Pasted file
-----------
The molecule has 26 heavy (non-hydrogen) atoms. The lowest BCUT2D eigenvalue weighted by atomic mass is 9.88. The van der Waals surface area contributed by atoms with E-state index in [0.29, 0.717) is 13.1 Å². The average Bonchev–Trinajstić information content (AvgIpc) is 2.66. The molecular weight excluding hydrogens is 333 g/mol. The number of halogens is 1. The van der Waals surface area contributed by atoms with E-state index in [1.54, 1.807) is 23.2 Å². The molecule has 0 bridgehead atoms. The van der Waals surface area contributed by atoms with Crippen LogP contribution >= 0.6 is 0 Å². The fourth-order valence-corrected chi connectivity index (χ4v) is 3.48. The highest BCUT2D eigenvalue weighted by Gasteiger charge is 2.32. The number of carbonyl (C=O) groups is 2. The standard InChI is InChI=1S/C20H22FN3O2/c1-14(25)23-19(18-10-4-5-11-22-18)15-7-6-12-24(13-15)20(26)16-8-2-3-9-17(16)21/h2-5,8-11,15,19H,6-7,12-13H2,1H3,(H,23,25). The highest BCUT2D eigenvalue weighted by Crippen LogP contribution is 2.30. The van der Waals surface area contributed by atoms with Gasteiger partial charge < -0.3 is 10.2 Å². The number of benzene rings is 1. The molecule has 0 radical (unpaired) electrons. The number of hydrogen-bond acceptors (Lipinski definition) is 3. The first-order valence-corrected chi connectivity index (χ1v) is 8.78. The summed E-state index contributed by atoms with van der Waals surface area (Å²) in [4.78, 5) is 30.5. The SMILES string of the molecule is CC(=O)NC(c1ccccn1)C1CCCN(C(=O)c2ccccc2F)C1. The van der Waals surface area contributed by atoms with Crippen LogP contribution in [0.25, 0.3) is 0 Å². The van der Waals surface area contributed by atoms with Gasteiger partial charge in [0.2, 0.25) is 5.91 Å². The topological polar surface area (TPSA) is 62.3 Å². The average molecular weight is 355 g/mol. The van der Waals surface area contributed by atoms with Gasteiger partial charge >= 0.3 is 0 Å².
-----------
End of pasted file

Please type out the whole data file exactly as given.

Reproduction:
The molecule has 26 heavy (non-hydrogen) atoms. The lowest BCUT2D eigenvalue weighted by atomic mass is 9.88. The van der Waals surface area contributed by atoms with E-state index in [0.29, 0.717) is 13.1 Å². The average Bonchev–Trinajstić information content (AvgIpc) is 2.66. The molecular weight excluding hydrogens is 333 g/mol. The number of halogens is 1. The van der Waals surface area contributed by atoms with E-state index in [1.54, 1.807) is 23.2 Å². The molecule has 0 bridgehead atoms. The van der Waals surface area contributed by atoms with Crippen LogP contribution >= 0.6 is 0 Å². The fourth-order valence-corrected chi connectivity index (χ4v) is 3.48. The highest BCUT2D eigenvalue weighted by Gasteiger charge is 2.32. The number of carbonyl (C=O) groups is 2. The standard InChI is InChI=1S/C20H22FN3O2/c1-14(25)23-19(18-10-4-5-11-22-18)15-7-6-12-24(13-15)20(26)16-8-2-3-9-17(16)21/h2-5,8-11,15,19H,6-7,12-13H2,1H3,(H,23,25). The highest BCUT2D eigenvalue weighted by Crippen LogP contribution is 2.30. The van der Waals surface area contributed by atoms with Gasteiger partial charge < -0.3 is 10.2 Å². The number of benzene rings is 1. The molecule has 0 radical (unpaired) electrons. The number of hydrogen-bond acceptors (Lipinski definition) is 3. The first-order valence-corrected chi connectivity index (χ1v) is 8.78. The summed E-state index contributed by atoms with van der Waals surface area (Å²) in [4.78, 5) is 30.5. The SMILES string of the molecule is CC(=O)NC(c1ccccn1)C1CCCN(C(=O)c2ccccc2F)C1. The van der Waals surface area contributed by atoms with Crippen LogP contribution in [0.25, 0.3) is 0 Å². The van der Waals surface area contributed by atoms with Gasteiger partial charge in [0.2, 0.25) is 5.91 Å². The topological polar surface area (TPSA) is 62.3 Å². The average molecular weight is 355 g/mol. The van der Waals surface area contributed by atoms with Gasteiger partial charge >= 0.3 is 0 Å².